The stages of brewing beer
Beer is a fermented aqueous drink that is made from four main ingredients: water, hop, yeast and barley malt. Barley malt is sometimes partly made from rice, corn or wheat, all of which are very starch-rich. Each of the four components is added at different times during the beer making process.
We begin the beer making process with the mash, which is the name of the slurry formed from mixing barley malt and water. Barley malt makes up the body of the beer, and typically 200 g of barley malt is needed to make a litre of beer. The amount of barley malt added to the water determines the strength of the resultant beer, and the type of malt (rice, corn or wheat) used controls the colour of the final product.
The mash is then heated to around 60 °C. At this temperature, the enzymes in the malt – called amylase and protease – are able to catalyse the breakdown of starch and proteins in the mash. This produces a mixture of sugars and peptides. To ensure that the amylase and protease enzymes are present in mash, harvested barley has to go through a process called germination to turn it into the barley malt that is used in the mash.
To start germination, barley is left to soak up water in steeping tanks for a few days. The soaked barley is then aerated at around 15 °C in a large room, where it is constantly turned to promote sprouting. The aeration takes around five days and the resultant barley is called the green malt. The green malt is then dried at temperatures over 48 °C, which stops sprout growth. Changing the drying temperature will change the type of malt produced. This dried barley is the barley malt that goes into the mash; it is full of sugars, starch and the enzymes that are needed in the mash to catalyse the protein and starch degradation.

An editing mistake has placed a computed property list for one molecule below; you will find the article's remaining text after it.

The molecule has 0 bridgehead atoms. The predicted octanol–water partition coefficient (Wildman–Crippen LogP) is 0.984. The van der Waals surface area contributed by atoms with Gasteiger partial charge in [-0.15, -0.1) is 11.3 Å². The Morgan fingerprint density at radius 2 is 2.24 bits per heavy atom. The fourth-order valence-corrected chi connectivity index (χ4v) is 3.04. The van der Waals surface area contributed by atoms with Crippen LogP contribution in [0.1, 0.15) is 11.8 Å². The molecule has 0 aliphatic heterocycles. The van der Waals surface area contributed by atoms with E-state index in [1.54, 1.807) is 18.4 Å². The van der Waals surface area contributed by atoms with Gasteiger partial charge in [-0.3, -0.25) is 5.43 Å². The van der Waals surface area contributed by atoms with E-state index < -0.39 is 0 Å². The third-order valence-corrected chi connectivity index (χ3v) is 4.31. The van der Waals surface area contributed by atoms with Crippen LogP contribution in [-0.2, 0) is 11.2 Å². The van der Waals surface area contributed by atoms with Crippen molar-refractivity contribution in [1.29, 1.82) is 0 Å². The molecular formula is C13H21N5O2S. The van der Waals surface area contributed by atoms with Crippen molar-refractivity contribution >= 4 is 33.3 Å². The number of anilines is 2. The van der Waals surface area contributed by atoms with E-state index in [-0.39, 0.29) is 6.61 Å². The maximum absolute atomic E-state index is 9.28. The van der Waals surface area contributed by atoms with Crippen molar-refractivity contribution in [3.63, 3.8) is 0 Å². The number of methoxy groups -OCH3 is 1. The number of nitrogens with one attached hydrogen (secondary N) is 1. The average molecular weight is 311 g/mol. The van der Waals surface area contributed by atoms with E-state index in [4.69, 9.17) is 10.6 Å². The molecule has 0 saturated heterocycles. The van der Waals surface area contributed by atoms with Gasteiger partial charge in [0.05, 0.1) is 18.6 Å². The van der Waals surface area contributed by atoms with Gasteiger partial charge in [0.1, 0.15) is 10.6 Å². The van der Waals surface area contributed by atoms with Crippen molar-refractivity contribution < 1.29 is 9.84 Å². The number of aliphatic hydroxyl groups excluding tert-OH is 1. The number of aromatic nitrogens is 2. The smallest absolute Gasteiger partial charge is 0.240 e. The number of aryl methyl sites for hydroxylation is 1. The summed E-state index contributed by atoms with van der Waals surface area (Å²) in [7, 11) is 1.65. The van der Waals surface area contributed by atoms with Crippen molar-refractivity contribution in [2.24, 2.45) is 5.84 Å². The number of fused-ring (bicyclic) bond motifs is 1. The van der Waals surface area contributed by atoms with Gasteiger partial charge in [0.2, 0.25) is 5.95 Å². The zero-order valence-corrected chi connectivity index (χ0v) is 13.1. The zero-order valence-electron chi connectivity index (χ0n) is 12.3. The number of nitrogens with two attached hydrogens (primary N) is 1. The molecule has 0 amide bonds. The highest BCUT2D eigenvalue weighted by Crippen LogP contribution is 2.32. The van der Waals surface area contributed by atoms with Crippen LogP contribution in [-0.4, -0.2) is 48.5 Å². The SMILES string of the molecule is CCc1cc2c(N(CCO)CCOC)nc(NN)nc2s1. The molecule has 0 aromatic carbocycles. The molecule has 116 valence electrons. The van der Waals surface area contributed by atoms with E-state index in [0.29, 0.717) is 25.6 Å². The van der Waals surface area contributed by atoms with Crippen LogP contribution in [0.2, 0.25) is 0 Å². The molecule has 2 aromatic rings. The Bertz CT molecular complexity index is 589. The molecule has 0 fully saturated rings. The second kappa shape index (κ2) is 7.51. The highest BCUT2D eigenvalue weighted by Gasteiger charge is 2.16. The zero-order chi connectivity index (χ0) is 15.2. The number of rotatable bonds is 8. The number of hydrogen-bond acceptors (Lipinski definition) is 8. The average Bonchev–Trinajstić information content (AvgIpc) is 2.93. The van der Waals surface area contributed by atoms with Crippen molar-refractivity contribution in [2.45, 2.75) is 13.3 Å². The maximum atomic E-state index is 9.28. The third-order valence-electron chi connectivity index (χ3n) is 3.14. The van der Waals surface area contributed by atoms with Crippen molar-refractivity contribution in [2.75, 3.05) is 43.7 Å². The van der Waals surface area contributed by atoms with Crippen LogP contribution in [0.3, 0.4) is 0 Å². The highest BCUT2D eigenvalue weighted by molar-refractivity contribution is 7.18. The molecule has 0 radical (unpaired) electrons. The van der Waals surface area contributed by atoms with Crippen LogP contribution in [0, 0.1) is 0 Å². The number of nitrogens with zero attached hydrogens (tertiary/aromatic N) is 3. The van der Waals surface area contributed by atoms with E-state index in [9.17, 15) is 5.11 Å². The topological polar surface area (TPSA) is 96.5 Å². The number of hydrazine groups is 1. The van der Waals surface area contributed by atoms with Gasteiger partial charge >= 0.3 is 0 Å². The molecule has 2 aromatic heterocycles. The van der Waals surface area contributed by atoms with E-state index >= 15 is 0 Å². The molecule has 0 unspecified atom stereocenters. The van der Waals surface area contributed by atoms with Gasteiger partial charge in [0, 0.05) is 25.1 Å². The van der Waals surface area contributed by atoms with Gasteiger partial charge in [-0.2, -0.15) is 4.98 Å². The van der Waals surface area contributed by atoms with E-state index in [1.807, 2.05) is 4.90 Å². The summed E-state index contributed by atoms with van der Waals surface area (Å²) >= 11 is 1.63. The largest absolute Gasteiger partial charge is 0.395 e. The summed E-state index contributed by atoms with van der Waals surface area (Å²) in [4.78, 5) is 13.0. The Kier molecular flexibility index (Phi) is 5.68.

After the enzymes have catalysed the starch and protein degradation, the mash is filtered. What remains is a sugar solution that is called the 'wort'. The wort is put into a brewing kettle, then boiled, and hops are added, for at least an hour. Only a few grams of hops are needed per litre of beer (much less than the barley malt), but it is a very important ingredient in the beer making process. When the hops are added, they form insoluble complexes by bonding with polypeptides and proteins, which is important in stabilising the beer foam and it acts as a steriliser.
When the wort has been cooled to room temperature, and the used hops are removed by filtration, the resulting solution is called 'hopped wort'. This solution is then moved into a fermentation vessel and the yeast is added. The yeast cells in the hopped wort convert sugars into ethanol and carbon dioxide; this process is called anaerobic (without oxygen or air) fermentation.
Top versus bottom fermentation
There are two types of fermentation called top and bottom. In top fermentation the yeast is able to function at room temperature and it does not get denatured until the concentration of ethanol reaches 12%. When the activity ends, the yeast collects at the top of the fermenter with the consistency of a dense foam. Conversely, in bottom fermentation the yeast is only active below 5 °C and when the ethanol concentration is less than 5%. Once the yeast stops working, it settles on the bottom of the fermenter.